In the 2015 summer flick Vacation, Rusty Griswold decides to drive his family across country to the fictional theme park Walley World, just as his father Clark (Chevy Chase) did 30 years earlier in National Lampoon’s Vacation. The movie probably wasn’t such a good idea — it bombed at the box office and the collective critics’ rating at Rotten Tomatoes was a dismal 26 percent. But in real life, the idea of Rusty revisiting the vacation spot of his youth is brilliant. It turns out, taking a nostalgia trip is good for you.
When you go back to a happy place from your past — whether it’s a place you visited as a child or one you took your own children to as an adult — good memories overtake your brain.
“In this situation, the unconscious mind does not know the difference between the present and the past,” says Dr. Wendy Nickerson, a Florida psychologist who founded International Health Coaching Enterprises.
And the “happy hormones” experienced the first time are re-triggered.
Taking a nostalgia vacation can help adults feel more optimistic about the present and the future.
“They may recall their child in awe when seeing the ocean for the first time or their screams of laughter as they chased squirrels around the trees at a national park campsite,” Nickerson says. “When this happens, oxytocin is immediately released throughout their bodies, creating a sensation of happiness and contentment.”
The benefits go even deeper than that. Taking a nostalgia vacation can help adults feel more optimistic about the present and the future, according to a 2013 study published in Personality and Social Psychology Bulletin, because they help us put things into perspective.
“When we can learn to be in acceptance of times gone by, we are freed up to experience feelings of great gratitude and are able to see the bigger picture and legacy of the divine unfolding of our lives,” Nickerson says. “We begin to feel appreciative for the things that we did right as parents and the inherent gifts that we have passed down to our children. This type of nostalgia vacation has the propensity to activate this grander and divine acceptance and feelings of inner peace.”
A road trip may offer purely physical benefits, too. A study from UC Berkeley suggests that the positive emotions we experience when looking at the breathtaking natural beauty of say, the Grand Canyon or Yellowstone Park, can actually lower levels of pro-inflammatory cytokines.
And the more one experiences happy and peaceful emotions, the more one experiences good health, both mentally and physically.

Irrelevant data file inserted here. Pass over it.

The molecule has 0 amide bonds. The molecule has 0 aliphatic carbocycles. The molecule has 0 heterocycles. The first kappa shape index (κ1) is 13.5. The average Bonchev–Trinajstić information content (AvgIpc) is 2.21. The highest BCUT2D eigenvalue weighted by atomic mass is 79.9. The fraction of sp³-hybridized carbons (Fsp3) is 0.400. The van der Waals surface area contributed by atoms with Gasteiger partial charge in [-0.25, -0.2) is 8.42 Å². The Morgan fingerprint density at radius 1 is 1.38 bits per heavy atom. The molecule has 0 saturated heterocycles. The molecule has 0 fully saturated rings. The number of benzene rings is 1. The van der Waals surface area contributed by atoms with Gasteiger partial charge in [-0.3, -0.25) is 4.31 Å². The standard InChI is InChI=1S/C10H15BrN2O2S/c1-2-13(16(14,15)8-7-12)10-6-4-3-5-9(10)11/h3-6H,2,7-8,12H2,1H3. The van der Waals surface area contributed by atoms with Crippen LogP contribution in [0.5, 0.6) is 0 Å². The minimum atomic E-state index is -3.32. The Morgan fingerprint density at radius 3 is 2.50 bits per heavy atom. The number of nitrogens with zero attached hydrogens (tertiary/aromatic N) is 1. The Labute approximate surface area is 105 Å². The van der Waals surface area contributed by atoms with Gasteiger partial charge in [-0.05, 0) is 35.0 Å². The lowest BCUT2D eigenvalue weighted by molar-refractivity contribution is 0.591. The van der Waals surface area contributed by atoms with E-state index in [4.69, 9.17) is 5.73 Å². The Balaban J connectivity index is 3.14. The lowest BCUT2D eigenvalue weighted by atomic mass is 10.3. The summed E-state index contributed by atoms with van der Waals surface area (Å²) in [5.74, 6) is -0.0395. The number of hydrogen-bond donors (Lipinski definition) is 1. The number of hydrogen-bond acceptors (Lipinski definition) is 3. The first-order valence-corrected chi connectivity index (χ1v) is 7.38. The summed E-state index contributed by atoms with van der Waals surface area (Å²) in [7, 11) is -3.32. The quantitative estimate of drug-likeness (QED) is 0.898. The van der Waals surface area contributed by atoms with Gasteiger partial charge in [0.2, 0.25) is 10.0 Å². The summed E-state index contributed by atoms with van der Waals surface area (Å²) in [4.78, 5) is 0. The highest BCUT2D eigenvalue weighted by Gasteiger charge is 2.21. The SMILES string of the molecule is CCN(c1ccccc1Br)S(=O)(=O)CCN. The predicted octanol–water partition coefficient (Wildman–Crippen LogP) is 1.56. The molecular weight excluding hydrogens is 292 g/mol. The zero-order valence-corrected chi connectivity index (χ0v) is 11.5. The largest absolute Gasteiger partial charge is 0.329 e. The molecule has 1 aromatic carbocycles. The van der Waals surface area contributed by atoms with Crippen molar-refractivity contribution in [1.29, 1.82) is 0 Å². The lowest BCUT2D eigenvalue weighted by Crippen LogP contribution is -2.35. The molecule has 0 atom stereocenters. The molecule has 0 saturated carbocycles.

Of course, sometimes a vacation “remake” doesn’t match expectations. “It is highly unlikely that the experience will be similar to that when the trip was taken in childhood, says Dean McKay, professor of the department of psychology at Fordham University. “Consider the vacation an opportunity to write new memories of the place. Be sure to schedule new experiences of the place alongside the activities that made it special to begin with.”
And even if you’ve never experienced the thrills of riding cross-country in a station wagon, you can still plan a vacation that taps into those memories of yesteryear. Here are four destinations sure to spark old memories while creating new ones:
Visit the park in early February or mid-September when the crush of families is slightly less crushing. Stay in a resort that caters to adults and has a view of the park’s light show. Don’t miss Epcot Center — it was designed to engage and intrigue people of all ages, and you can eat and drink your way around the World Showcase.
Legoland parks have a rule prohibiting adults sans children. However, some of them, including the ones in Dallas and Boston, have adult nights that offer fun activities for big kids who still love the colorful building blocks. Really, Legos are ageless, aren’t they?
Knights in shining armor, ladies-in-waiting, fairies and elves. Playing pretend at a Renaissance Faire can help you unleash your creativity and even help you become more comfortable with taking risks, says David Deal, who runs a consulting company by day and performs in the Faire by night. “Visiting the Faire is like watching a great Pixar movie. Both grownups and children can enjoy the story lines and experiences.”
Many of us grew up wanting to go to Space Camp, and now we have the chance. The U.S. Space and Rocket Center in Huntsville, Ala., has a two-night training course for adults. Construct and launch rocket models, train on a simulator, and learn about the history of space exploration. The center even offers a team-building experience for businesses.
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